What is Sleep Apnea?Obstructive sleep apnea syndrome, or simply sleep apnea, is a disease process caused by repeated episodes of closing of the upper airway during sleep, resulting in the reduction of airflow and oxygen to the lungs. This can lead to low oxygen levels in the blood stream, gasping episodes and frequent nighttime awakenings.
Most people with obstructive sleep apnea snore loudly, stop breathing during sleep, and have episodes of gasping, choking, gagging and coughing. Often, the person isn’t aware that he is waking up dozens of times during the night as a result of trouble breathing, but these episodes lead to restless sleep and therefore daytime fatigue, regardless of how many hours the person tries to sleep.
Is There an Association Between Sleep Apnea and Asthma?Studies suggest that people with asthma may be at increased risk for sleep apnea, and that sleep apnea can worsen asthma. Sleep apnea worsens asthma in a number of ways, such as increasing gastroesophageal reflux (acid reflux), contributing to weight gain and obesity, causing decreased airflow in the airways of the lungs, and may cause increased inflammation throughout the body (including the lungs).
Sleep apnea can cause and/or worsen acid reflux, probably by decreasing the ability of the sphincter muscles in the esophagus to keep acid in the stomach. Acid reflux during sleep is well-known to cause and worsen night-time asthma symptoms.
Sleep apnea may cause an increase in the amount of inflammatory chemicals within the bloodstream, which could worsen the inflammation in the lungs caused by asthma. These inflammatory chemicals also contribute to weight gain and obesity, which further worsens asthma.
Airflow is decreased during sleep apnea, leading to low oxygen levels in the blood stream and strain on the heart. Narrowing of the small airways also leads to more irritation and contraction of the smooth muscle around the airways in people with asthma, worsening asthma symptoms.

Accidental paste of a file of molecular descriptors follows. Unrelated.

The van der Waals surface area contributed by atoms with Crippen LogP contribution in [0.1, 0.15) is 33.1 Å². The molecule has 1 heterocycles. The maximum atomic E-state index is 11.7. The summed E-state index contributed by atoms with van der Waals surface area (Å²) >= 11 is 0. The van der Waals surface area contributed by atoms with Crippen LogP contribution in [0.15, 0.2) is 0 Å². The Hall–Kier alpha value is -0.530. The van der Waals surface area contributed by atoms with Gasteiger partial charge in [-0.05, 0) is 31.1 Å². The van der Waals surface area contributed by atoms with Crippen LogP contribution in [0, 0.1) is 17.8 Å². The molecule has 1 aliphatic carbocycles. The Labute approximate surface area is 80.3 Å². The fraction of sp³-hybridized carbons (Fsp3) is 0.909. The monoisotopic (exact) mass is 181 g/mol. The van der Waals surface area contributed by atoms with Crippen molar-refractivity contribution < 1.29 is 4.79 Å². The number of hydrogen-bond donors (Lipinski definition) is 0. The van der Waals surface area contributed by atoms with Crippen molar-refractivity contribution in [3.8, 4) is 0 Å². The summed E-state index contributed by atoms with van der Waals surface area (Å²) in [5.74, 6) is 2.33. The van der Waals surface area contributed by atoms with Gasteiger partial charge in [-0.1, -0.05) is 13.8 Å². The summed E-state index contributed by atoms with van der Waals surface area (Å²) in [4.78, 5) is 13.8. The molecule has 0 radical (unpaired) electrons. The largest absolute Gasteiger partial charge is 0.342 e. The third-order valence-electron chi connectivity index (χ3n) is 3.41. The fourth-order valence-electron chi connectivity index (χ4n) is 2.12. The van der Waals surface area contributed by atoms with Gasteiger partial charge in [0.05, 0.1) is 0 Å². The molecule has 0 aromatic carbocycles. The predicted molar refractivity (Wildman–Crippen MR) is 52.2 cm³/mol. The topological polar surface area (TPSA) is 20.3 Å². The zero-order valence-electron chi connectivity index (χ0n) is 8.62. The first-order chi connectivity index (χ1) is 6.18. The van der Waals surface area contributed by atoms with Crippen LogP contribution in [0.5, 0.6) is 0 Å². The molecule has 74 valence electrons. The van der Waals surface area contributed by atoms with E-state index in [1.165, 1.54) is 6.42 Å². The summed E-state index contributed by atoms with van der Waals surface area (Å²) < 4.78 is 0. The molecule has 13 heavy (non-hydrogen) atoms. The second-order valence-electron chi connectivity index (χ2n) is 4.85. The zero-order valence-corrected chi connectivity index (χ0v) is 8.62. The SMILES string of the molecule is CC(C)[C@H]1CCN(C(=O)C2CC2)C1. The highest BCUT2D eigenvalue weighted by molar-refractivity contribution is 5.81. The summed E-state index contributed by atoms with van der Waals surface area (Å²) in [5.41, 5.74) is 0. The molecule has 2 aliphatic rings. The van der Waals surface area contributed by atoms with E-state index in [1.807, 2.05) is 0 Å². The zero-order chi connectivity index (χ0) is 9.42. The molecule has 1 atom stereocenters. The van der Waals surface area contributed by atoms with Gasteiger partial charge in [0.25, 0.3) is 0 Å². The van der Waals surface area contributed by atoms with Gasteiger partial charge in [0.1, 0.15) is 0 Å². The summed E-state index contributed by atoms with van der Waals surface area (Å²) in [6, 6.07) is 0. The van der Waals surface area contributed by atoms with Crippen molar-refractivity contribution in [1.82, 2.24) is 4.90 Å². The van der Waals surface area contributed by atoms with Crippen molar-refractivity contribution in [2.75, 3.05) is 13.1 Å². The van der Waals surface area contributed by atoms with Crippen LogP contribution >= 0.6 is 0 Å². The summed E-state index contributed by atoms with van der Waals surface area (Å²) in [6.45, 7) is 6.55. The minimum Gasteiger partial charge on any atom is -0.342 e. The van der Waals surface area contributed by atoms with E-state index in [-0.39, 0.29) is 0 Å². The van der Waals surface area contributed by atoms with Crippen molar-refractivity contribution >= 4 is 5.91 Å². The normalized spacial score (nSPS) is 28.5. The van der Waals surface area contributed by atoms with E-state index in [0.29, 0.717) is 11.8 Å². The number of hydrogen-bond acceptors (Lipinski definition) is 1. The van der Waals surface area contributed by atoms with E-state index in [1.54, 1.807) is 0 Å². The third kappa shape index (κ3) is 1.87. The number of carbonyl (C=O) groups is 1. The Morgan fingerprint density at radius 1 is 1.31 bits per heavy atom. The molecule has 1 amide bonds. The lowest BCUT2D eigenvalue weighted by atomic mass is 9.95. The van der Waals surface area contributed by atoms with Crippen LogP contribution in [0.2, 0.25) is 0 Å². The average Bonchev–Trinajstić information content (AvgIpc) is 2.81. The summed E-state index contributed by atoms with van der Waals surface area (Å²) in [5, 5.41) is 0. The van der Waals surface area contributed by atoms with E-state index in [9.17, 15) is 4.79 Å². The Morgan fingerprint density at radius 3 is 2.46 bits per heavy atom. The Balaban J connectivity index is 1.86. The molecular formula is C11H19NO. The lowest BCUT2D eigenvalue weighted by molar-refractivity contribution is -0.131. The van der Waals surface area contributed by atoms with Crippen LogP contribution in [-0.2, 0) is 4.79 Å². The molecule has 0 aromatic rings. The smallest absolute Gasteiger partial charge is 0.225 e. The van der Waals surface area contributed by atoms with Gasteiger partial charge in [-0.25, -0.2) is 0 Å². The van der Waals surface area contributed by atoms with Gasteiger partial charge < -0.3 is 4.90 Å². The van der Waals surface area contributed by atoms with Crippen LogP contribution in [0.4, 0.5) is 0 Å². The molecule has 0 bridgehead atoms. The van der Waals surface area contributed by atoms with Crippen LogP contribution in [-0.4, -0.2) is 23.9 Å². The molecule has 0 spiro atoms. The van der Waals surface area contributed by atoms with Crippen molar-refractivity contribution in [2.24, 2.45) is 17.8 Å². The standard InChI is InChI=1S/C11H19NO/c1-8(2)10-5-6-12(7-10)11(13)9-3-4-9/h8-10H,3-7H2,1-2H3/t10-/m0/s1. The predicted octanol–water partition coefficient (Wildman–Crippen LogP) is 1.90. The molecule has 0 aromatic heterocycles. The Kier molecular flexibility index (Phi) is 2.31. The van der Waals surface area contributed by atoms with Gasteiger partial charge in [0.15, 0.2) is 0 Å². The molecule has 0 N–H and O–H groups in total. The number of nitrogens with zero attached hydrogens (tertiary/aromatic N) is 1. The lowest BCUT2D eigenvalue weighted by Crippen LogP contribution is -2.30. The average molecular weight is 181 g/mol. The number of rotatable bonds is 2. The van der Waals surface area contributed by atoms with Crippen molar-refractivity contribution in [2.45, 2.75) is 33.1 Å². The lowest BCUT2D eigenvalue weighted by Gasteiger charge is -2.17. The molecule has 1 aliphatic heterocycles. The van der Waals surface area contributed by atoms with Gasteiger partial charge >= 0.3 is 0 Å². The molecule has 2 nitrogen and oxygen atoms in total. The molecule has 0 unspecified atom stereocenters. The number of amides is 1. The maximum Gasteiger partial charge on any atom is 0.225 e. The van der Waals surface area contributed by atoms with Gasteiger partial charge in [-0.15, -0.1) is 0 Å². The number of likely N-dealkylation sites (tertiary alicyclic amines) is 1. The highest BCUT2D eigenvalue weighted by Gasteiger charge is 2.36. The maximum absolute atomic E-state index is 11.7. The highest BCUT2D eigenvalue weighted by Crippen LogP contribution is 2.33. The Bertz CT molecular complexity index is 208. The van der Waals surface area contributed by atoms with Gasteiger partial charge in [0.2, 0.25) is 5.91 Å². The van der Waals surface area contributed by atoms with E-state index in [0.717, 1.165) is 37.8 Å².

What Is the Treatment for Sleep Apnea?Continuous positive airway pressure (CPAP) is the preferred therapy for obstructive sleep apnea. CPAP involves the patient wearing a mask during sleep that provides a continuous stream of pressurized air to keep the airways open. There is a surgical option for the treatment of obstructive sleep apnea, called a uvulopalatopharyngeoplasty (UP3). But in my opinion and experience, this is rarely helpful, and most people wind up needing CPAP anyway.
CPAP seems to reverse many of the harmful effects of sleep apnea. Acid reflux is improved with the use of CPAP through the increase in the ability of sphincter muscles in the esophagus to keep acid in the stomach. Inflammatory chemicals caused by sleep apnea decrease with the use of CPAP, which may result in less inflammation within the body and the lungs. Airflow within the airways is increased with the use of CPAP, leading to opening of the airways, better oxygenation of the lungs, and decreased contraction of the smooth muscles around the airways. All of these effects lead to improvement in asthma control in people with asthma and sleep apnea.
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Alkhalil M, Schulman ES, Getsy J. Ostructive Sleep Apnea Syndrome and Asthma: The Role of Continuous Positive Airway Pressure Treatment. Ann Allergy Asthma Immunol. 2008;101:350-7.
DISCLAIMER: The information contained in this site is for educational purposes only, and should not be used as a substitute for personal care by a licensed physician. Please see your physician for diagnosis and treatment of any concerning symptoms or medical condition.